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Grady County Schools are continuing to be aggressive in the number of students they send home to quarantine due to potential exposure to the coronavirus, and this week the number reached an all-time high of more than 400 while the number of positive students inched up during the second week of school after Christmas break. Dr. Kermit Gilliard, superintendent of Grady County Schools, says the post-holiday surge was expected.
Gilliard says, “As predicted by the experts, we are seeing an increase due to our two weeks out during Christmas. While our quarantine numbers are 10 percent of our student population, our positive students are a much smaller number.”
As of Tuesday, there were 452 of the system’s 4,521 students on quarantine, and 23 students covid-positive, according to Gilliard. That’s compared to last week’s 125 on quarantine and 18 positive.
Among the staff, there were 29 on quarantine this week and 13 covid-positive, he said Tuesday. Last week, there were 35 staff on quarantine and 18 positive.
The school system has had high numbers of students on quarantine previously, but none as high as this week. The first week of October, 256 were on quarantine, and the week of Thanksgiving, the number was 164.
Before the last two weeks, the number of positive students has never been higher than 10, which was recorded the week of Thanksgiving. Every other week during Fall 2020, the number of students with positive cases has been in the single digits.
The 18 students who had positive cases as of last week must have all contracted the virus while on Christmas break since there wasn’t time to catch the virus and test positive by the second day of school after the holiday.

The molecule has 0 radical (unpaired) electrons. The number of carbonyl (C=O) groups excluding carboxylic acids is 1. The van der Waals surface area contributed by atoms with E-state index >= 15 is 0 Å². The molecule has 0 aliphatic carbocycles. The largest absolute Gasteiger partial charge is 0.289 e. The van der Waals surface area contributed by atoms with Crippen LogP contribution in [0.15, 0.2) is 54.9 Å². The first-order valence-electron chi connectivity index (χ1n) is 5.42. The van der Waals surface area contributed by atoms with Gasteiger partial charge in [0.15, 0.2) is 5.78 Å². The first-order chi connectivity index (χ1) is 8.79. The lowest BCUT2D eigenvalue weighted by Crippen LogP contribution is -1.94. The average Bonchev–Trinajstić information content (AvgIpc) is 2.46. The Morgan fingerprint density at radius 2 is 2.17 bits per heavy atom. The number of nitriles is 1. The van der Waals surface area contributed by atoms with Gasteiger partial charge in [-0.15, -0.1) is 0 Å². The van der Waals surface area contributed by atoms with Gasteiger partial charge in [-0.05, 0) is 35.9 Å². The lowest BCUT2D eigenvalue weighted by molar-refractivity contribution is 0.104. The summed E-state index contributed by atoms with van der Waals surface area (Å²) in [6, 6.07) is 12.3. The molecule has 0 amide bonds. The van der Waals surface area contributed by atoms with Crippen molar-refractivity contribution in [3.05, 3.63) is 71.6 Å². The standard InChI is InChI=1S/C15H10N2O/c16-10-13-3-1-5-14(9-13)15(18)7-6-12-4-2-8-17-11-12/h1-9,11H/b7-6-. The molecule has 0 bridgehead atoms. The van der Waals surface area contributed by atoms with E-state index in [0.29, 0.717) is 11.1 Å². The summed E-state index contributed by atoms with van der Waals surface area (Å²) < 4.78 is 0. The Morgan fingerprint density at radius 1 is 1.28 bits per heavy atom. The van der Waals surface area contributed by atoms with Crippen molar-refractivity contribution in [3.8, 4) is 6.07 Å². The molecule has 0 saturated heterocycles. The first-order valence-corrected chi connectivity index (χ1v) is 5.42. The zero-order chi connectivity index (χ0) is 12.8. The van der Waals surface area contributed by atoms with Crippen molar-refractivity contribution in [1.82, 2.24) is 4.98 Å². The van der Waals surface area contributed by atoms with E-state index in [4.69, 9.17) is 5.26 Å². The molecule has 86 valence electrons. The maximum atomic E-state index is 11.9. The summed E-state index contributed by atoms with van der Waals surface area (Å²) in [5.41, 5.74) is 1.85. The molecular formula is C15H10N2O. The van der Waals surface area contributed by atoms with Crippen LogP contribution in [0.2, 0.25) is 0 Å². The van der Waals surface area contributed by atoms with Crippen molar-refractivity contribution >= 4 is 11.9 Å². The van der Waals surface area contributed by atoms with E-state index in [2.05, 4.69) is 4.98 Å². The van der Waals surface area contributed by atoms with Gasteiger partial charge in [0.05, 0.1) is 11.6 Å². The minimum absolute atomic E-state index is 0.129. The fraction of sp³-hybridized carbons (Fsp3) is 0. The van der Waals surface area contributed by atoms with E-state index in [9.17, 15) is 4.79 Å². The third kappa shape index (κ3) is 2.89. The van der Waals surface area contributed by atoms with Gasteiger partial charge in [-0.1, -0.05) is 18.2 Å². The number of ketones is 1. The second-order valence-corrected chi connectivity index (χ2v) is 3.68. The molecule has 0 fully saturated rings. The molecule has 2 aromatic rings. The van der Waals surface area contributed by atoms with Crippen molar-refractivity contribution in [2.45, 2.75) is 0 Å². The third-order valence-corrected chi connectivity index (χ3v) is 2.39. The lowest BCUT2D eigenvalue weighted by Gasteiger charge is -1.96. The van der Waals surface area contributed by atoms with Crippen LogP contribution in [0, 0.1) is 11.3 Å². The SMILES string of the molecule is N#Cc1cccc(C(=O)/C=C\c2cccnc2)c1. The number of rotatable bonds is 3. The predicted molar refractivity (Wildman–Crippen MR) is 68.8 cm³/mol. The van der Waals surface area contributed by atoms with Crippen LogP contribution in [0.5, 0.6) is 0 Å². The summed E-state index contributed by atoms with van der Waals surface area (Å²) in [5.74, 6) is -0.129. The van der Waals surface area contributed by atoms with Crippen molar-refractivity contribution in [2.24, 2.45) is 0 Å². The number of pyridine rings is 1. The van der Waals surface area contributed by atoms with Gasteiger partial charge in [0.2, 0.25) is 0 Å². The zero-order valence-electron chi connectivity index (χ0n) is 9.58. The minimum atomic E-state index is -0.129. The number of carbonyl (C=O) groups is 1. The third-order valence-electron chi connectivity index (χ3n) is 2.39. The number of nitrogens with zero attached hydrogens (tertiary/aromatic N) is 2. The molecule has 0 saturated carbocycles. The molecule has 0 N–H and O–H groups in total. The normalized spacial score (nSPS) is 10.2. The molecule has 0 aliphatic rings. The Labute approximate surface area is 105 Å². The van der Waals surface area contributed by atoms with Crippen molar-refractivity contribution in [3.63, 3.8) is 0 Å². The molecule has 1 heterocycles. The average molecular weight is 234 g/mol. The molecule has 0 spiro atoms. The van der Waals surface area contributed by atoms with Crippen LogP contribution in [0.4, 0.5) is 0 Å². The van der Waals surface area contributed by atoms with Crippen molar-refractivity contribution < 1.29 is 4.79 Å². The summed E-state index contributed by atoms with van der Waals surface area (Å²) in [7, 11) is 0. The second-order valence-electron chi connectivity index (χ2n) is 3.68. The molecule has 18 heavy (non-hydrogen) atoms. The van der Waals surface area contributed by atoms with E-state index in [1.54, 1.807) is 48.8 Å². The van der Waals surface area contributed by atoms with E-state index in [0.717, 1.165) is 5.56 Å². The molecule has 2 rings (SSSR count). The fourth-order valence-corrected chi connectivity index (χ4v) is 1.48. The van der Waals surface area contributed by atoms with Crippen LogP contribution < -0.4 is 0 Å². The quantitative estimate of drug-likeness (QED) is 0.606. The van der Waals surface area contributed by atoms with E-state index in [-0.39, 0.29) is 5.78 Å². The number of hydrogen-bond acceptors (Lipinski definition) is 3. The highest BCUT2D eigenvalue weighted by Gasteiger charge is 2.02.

Members of the Grady County Board of Education are hearing from constituents nervous about the rising number of cases here.
During their regularly scheduled meeting Tuesday night, board member Gerald Goosby said that he had received numerous phone calls from school system personnel voicing general concern with the increasing numbers.
Dr. Gilliard stated as long as the system had sufficient staff to operate the schools his intention was to keep in-person learning open within the traditional school building.
Goosby asked, “If the numbers continue to increase, do we have a plan to go back to virtual?”
“My concern is the spikes we are seeing, and those we have seen in the past, have followed periods when the schools have been closed. Our children are safer in school and the data shows that,” Dr. Gilliard said.
The superintendent said that it would not be fair to the approximately 4,100 children who are at school to be sent home because about 400 others are currently in quarantine.
“If parents have concerns, then they should keep their child at home,” Dr. Gilliard said.
In addressing Goosby’s concerns, Dr. Gilliard noted that approximately 25 percent of local students do not have access to high-speed internet to be able to participate in virtual learning and another 25 percent that do have access won’t go virtual.
Outgoing board chairwoman, Teresa Gee Hardy, voiced support in keeping schools open. “We knew the numbers were going to go up after the holidays, but the experts are predicting they will begin to drop as early as next week. We will just have to wait and see,” she said.
Newly elected board chairman, Derrick Majors, noted that none of those who have tested positive for the virus contracted the virus at a Grady County school.
“I believe that if we close school we will create another spike since most students and parents do not stay home when not in school. We will continue to seek advice from the local and district Public Health offices as we monitor our numbers,” Gilliard told this newspaper after the meeting.
Board member Goosby asked if there was a way to fast track vaccinations for school system employees. Dr. Gilliard said it was unlikely the state’s governor would put teachers at the front of the line, but that public health officials have said school system personnel likely could begin receiving the vaccine by February.
Goosby also asked if the use of facial masks was being enforced in the local schools. Both Dr. Gilliard and Hardy said that in their visits to local schools students are wearing masks in the classroom and in common areas.